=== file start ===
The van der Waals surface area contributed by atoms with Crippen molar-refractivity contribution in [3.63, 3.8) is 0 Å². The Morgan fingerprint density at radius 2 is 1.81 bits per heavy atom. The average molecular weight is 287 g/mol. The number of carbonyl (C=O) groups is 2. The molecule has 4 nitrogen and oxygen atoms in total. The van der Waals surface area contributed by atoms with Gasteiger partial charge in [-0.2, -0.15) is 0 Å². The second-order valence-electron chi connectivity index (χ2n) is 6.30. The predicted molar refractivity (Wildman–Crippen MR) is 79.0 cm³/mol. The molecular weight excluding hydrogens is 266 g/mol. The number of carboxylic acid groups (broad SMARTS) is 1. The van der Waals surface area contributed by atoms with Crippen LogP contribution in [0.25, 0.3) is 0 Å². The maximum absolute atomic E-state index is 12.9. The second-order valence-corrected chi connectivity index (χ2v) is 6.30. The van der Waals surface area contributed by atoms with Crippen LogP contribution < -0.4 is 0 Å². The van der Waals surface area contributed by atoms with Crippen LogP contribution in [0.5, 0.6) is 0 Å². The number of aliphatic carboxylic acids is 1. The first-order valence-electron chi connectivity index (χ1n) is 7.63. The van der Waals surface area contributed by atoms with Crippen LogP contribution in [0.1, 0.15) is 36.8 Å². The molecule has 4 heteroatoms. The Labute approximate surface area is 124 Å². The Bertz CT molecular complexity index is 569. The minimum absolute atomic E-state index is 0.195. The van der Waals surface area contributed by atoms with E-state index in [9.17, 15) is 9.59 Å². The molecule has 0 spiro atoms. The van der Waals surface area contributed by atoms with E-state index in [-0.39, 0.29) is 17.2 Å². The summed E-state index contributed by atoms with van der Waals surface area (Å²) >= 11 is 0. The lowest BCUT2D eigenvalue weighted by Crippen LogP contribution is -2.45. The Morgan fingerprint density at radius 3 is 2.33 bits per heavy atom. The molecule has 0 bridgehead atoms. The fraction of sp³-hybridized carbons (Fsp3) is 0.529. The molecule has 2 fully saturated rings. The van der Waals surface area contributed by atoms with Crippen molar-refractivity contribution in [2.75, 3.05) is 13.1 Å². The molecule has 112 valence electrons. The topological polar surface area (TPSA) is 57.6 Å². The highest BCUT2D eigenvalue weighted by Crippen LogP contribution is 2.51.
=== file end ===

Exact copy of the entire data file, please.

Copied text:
The van der Waals surface area contributed by atoms with Crippen molar-refractivity contribution in [3.63, 3.8) is 0 Å². The Morgan fingerprint density at radius 2 is 1.81 bits per heavy atom. The average molecular weight is 287 g/mol. The number of carbonyl (C=O) groups is 2. The molecule has 4 nitrogen and oxygen atoms in total. The van der Waals surface area contributed by atoms with Gasteiger partial charge in [-0.2, -0.15) is 0 Å². The second-order valence-electron chi connectivity index (χ2n) is 6.30. The predicted molar refractivity (Wildman–Crippen MR) is 79.0 cm³/mol. The molecular weight excluding hydrogens is 266 g/mol. The number of carboxylic acid groups (broad SMARTS) is 1. The van der Waals surface area contributed by atoms with Crippen LogP contribution in [0.25, 0.3) is 0 Å². The maximum absolute atomic E-state index is 12.9. The second-order valence-corrected chi connectivity index (χ2v) is 6.30. The van der Waals surface area contributed by atoms with Crippen LogP contribution < -0.4 is 0 Å². The van der Waals surface area contributed by atoms with Crippen LogP contribution in [0.5, 0.6) is 0 Å². The number of aliphatic carboxylic acids is 1. The first-order valence-electron chi connectivity index (χ1n) is 7.63. The van der Waals surface area contributed by atoms with Crippen LogP contribution in [0.1, 0.15) is 36.8 Å². The molecule has 4 heteroatoms. The Labute approximate surface area is 124 Å². The Bertz CT molecular complexity index is 569. The minimum absolute atomic E-state index is 0.195. The van der Waals surface area contributed by atoms with E-state index in [9.17, 15) is 9.59 Å². The molecule has 0 spiro atoms. The van der Waals surface area contributed by atoms with E-state index in [-0.39, 0.29) is 17.2 Å². The summed E-state index contributed by atoms with van der Waals surface area (Å²) >= 11 is 0. The lowest BCUT2D eigenvalue weighted by Crippen LogP contribution is -2.45. The Morgan fingerprint density at radius 3 is 2.33 bits per heavy atom. The molecule has 0 bridgehead atoms. The fraction of sp³-hybridized carbons (Fsp3) is 0.529. The molecule has 2 fully saturated rings. The van der Waals surface area contributed by atoms with Crippen molar-refractivity contribution in [2.75, 3.05) is 13.1 Å². The molecule has 112 valence electrons. The topological polar surface area (TPSA) is 57.6 Å². The highest BCUT2D eigenvalue weighted by Crippen LogP contribution is 2.51.